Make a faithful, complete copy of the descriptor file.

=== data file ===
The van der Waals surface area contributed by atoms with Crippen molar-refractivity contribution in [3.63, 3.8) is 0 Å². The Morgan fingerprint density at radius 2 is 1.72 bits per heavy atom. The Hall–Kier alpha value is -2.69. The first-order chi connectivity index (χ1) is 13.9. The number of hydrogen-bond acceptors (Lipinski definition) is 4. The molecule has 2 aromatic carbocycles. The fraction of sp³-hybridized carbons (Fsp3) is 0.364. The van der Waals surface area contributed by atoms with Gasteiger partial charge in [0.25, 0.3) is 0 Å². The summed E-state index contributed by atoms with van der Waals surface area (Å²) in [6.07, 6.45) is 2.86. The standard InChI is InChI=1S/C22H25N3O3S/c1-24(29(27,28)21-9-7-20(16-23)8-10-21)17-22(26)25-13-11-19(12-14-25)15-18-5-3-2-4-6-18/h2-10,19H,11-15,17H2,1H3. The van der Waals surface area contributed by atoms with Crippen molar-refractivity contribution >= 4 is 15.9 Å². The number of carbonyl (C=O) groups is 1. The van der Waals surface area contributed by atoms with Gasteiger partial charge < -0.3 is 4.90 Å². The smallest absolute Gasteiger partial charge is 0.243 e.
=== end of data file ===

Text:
The van der Waals surface area contributed by atoms with Crippen molar-refractivity contribution in [3.63, 3.8) is 0 Å². The Morgan fingerprint density at radius 2 is 1.72 bits per heavy atom. The Hall–Kier alpha value is -2.69. The first-order chi connectivity index (χ1) is 13.9. The number of hydrogen-bond acceptors (Lipinski definition) is 4. The molecule has 2 aromatic carbocycles. The fraction of sp³-hybridized carbons (Fsp3) is 0.364. The van der Waals surface area contributed by atoms with Gasteiger partial charge in [0.25, 0.3) is 0 Å². The summed E-state index contributed by atoms with van der Waals surface area (Å²) in [6.07, 6.45) is 2.86. The standard InChI is InChI=1S/C22H25N3O3S/c1-24(29(27,28)21-9-7-20(16-23)8-10-21)17-22(26)25-13-11-19(12-14-25)15-18-5-3-2-4-6-18/h2-10,19H,11-15,17H2,1H3. The van der Waals surface area contributed by atoms with Crippen molar-refractivity contribution >= 4 is 15.9 Å². The number of carbonyl (C=O) groups is 1. The van der Waals surface area contributed by atoms with Gasteiger partial charge < -0.3 is 4.90 Å². The smallest absolute Gasteiger partial charge is 0.243 e.